Hopes fade for quake survivors

British rescue workers today remained upbeat about finding survivors of the devastating Indian earthquake which has already claimed more than 6,000 lives.

But officials in India said hopes of finding more survivors were fading.

According to official figures, the disaster has killed 6,181 people in the state of Gujarat.

The state's Chief Minister, Keshubhai Patel, has predicted that the toll could reach 20,000.

But a British aid worker in the region said he still believed survivors of Friday's catastrophe could be found amid the ruined buildings.

The Britons were continuing to search for survivors after the 69-member team pulled out three survivors yesterday.

Survivors have accused authorities of conducting a sluggish rescue effort which has left thousands of people trapped under the rubble of buildings destroyed by the quake, which had a magnitude of 7.9 on the Richter scale.

Indian Prime Minister Atal Behari Vajpayee today pledged federal aid worth nearly $108 million to the earthquake-devastated state of Gujarat, and complained that villages were not getting enough relief.

Paul Blewitt, with the rescue team Rapid UK in the city of Bhuj - one of the worst-hit centres - said: "There are still a number of buildings yet to search and there is always that possibility. There is always a chance."

The British team was working in temperatures of 110f (44c) and conditions were extremely difficult.

"The temperature makes it more difficult to work and because there is no infrastructure there is no electricity or water," he said. "There is a trickle of bottled water and that is what's keeping us going."

The British team has split up to search different areas of the city. Rapid UK spent the night searching the remains of a six-storey block of flats but found no sign of survivors. Today it was beginning to search other collapsed blocks.

Yesterday British rescuers pulled a seven-year-old boy from under a collapsed housing block nearly 60 hours after the earthquake hit the western state of Gujarat. Two hours later members of the 69-strong team rescued the boy's 28-year-old mother.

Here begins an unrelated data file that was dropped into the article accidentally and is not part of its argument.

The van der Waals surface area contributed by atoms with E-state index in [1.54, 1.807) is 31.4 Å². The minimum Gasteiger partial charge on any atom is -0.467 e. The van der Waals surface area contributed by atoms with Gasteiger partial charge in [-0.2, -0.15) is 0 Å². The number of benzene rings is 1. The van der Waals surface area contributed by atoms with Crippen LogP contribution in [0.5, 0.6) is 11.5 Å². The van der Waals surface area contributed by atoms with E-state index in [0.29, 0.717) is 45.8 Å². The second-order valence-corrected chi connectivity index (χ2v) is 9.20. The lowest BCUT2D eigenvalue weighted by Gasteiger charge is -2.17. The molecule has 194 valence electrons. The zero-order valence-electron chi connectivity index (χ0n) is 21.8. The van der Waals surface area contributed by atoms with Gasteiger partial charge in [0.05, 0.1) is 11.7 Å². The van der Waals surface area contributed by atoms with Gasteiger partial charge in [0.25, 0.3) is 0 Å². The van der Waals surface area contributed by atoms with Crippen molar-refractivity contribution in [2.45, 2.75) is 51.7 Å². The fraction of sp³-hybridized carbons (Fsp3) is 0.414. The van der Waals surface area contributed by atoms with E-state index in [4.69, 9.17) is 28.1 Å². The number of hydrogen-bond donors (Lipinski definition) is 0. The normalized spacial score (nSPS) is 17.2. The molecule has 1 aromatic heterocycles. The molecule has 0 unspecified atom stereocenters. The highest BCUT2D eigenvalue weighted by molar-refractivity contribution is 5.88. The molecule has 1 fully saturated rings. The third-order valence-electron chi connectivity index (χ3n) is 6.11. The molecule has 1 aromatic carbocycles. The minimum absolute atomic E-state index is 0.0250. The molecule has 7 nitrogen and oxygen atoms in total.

Earlier the British rescuers - who include members of the Fire Service, the International Rescue Corps (IRC) and Pathfinders - found their first survivor, less than three hours after arriving in the city of Bhuj.

Survivor Kusumben Myacha, who was the last person to be pulled out alive yesterday, said that with no food or water she lived on hope and faith in her Hindu gods as she lay pinned under a massive chunk of cement for three days.

Gujarat's Chief Minister denied charges of a slow response. "I organised the officials and we got down to work. But an earthquake is not a cyclone," he said. "We were not forewarned."

It took time to gather diggers and cranes, and the larger ones could not reach many of the blocks of flats because of the region's narrow roads, he said.

Survivor Dhrumal Vaidya blamed poor enforcement of construction standards for many deaths.

"So many buildings have come up in recent years which clearly wouldn't meet any of the building standards," he said. "Unscrupulous builders get away with it, and it takes a tragedy like this for people to realise they've been cheated."

Meanwhile, it was confirmed that a British doctor, Ashok Nathwani, was among the dead. He was trapped in a building in the city of Ahmedabad when the country's most devastating earthquake for 50 years struck on Friday.

Dr Nathwani, a consultant community paediatrician in Fareham and Gosport, Hampshire, had gone to India with his father to scatter his mother's ashes and to attend a medical conference in Agra.

A spokeswoman for the Portsmouth Health Care NHS Trust said: "It is awful. He was lovely man and he is going to be really missed - he had such a way with the kids."

Dr Nathwani's wife flew to India on Saturday night with one of her sons after hearing that her husband was missing.

The Foreign Office has issued two helpline numbers - 020 7008 0000 and 020 7839 1010 - for people worried about relatives.

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